Take another night bus (the second for us), with destination to Mandalay.

Arrive early in the morning and take the day to explore Mandalay’s markets and local spots and plan your next few days that will include temples, waterfalls and even sunflower fields!

We stayed at the beautiful Hotel by the Red Canal, Mandalay’s only luxury boutique hotel. An oasis by the landmark Red Canal in local folklore just minutes from Mandalay Palace and other attractions.

Click HERE to see accommodation details


Rise and shine! Time to leave the hotel early and explore beautiful Mandalay.


Hsimbyume Pagoda. This unique white pagoda is the perfect place to see your first Mandalay sunrise.


Mingun Pagoda or the “unfinished pagoda”. An incredible temple located only 10 minutes by foot from the white pagoda. Despite being unfinished and having a monumental crack from top to bottom, it is a must see!


U Min Thonze Pagoda or what we like to call “rainbow pagoda”.

This temple is 40 minutes away from Mingun but it definitely worth the stop! It is one of the most distinctive complexes on the main hilltop of Sagaing. This pagoda comprises of 45 beautiful gilded Buddha images in a crescent-shaped colonnade, partly built into the side of the Sagaing Hill. Each Buddha statue is unique in different sizes & facial expression.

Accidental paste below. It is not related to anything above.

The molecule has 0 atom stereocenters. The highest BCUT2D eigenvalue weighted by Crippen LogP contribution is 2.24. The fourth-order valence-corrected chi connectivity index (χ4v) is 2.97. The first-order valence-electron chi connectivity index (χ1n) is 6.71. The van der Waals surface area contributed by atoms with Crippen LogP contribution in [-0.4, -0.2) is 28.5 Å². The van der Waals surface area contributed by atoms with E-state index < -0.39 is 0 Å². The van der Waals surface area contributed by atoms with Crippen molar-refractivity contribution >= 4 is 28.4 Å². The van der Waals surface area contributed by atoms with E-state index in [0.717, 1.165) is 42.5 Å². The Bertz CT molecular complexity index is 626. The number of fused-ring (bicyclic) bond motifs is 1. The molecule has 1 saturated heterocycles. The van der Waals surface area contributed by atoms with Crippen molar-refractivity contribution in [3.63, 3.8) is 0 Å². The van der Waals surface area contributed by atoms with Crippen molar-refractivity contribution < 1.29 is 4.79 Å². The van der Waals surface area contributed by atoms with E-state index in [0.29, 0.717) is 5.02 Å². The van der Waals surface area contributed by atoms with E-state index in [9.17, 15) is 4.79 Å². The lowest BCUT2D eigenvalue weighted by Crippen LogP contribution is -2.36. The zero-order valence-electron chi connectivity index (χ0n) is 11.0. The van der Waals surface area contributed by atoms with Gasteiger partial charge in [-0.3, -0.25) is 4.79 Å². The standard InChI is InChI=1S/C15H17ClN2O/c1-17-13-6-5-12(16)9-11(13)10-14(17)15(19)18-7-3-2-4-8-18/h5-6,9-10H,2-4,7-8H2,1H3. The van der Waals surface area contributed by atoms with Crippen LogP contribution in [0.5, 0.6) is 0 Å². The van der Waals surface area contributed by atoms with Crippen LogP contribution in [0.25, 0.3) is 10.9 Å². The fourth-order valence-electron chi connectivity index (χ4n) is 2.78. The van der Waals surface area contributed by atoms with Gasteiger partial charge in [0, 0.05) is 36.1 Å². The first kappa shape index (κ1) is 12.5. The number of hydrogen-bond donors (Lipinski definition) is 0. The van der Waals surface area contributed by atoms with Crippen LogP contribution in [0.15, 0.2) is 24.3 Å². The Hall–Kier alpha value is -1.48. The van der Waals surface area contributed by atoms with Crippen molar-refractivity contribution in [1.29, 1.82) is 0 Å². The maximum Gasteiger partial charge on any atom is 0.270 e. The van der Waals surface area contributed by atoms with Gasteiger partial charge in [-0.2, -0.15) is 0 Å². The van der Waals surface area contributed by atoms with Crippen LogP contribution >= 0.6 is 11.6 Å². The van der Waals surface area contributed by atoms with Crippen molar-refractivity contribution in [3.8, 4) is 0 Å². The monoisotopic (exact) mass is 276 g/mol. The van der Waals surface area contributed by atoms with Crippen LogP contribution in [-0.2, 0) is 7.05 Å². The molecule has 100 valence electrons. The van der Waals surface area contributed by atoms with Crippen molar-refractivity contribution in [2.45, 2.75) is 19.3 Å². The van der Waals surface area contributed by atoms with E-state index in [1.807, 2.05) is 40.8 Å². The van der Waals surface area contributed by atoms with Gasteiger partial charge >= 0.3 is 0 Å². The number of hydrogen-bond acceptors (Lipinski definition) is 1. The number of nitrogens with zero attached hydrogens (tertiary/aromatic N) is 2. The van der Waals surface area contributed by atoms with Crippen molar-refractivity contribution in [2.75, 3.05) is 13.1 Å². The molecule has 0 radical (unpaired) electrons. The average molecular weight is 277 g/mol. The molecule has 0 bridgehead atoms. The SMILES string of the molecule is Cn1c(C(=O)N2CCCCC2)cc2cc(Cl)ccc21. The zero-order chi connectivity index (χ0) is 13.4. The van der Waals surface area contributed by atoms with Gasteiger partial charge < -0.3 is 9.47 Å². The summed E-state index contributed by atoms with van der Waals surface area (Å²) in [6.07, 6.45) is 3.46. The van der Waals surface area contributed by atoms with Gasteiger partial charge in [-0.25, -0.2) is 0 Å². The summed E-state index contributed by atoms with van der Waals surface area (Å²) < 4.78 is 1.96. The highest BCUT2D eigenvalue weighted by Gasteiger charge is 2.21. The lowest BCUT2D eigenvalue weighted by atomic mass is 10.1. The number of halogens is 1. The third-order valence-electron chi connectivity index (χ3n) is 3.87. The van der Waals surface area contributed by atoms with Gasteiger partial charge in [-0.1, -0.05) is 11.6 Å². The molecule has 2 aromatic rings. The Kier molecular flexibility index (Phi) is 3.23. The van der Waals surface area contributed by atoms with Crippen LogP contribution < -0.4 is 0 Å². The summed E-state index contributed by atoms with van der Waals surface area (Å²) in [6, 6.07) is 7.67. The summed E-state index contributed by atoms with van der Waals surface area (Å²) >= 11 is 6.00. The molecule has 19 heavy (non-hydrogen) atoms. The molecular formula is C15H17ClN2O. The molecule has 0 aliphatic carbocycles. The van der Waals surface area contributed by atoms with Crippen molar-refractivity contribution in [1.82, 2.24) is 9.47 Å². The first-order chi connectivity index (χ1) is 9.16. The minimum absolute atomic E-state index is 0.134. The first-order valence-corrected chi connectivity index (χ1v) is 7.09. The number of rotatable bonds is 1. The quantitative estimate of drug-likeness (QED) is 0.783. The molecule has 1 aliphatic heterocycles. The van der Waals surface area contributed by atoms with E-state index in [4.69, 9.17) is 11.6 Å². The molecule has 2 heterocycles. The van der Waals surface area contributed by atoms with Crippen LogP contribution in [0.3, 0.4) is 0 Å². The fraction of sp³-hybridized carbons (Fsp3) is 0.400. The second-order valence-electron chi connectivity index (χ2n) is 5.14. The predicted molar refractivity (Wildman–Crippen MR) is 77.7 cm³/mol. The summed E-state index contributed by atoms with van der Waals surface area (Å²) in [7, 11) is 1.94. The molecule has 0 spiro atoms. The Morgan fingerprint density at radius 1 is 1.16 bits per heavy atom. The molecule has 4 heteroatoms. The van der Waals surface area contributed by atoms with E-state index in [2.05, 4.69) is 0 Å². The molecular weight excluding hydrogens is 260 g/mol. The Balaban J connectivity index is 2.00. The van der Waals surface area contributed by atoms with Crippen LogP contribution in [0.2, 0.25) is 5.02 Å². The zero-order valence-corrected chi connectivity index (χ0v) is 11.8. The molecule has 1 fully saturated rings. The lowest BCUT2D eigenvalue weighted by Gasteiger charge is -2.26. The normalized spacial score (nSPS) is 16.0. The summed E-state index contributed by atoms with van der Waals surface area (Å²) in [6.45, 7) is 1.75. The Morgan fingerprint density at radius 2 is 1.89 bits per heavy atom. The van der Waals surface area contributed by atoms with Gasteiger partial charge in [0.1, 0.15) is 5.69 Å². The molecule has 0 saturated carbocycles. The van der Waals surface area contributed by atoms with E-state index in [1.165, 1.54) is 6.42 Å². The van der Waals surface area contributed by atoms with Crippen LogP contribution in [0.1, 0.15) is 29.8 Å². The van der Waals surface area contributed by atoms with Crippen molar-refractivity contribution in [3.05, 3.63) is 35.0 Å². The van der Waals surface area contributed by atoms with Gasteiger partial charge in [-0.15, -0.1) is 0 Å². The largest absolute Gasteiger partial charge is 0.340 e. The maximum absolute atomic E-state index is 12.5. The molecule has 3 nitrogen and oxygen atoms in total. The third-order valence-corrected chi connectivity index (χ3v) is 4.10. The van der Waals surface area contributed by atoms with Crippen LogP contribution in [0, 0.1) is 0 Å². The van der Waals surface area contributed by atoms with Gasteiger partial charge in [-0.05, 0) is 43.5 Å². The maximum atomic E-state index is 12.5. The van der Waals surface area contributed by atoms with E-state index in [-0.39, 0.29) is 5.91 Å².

If by now you are feeling a bit “templed out” we have the perfect solution for you. Why not visiting the world’s longest teak bridge surrounded by a beautiful sunflower field, followed by an exciting trek to a natural blue waterfall pond?

The bridge is the one and only U Bein Bridge, only a 30-minute drive from the city. The Dee Doke Waterfalls are the blue hidden gem we cannot recommend highly enough.

Day 8 to 13: BAGAN

Leave Mandalay by midday to be able to get to Bagan by sunset. This will give you the chance to have a nice sleep and be ready for the most exciting week ahead chasing balloons and discovering ancient temples.

We hired a private driver as the price was affordable and we wanted a more private experience this time.

We stayed at the one and only Heritage Bagan Hotel where we felt at home every day! Great location, amazing hospitality, and the best croissants ever!

Click HERE to see accommodation details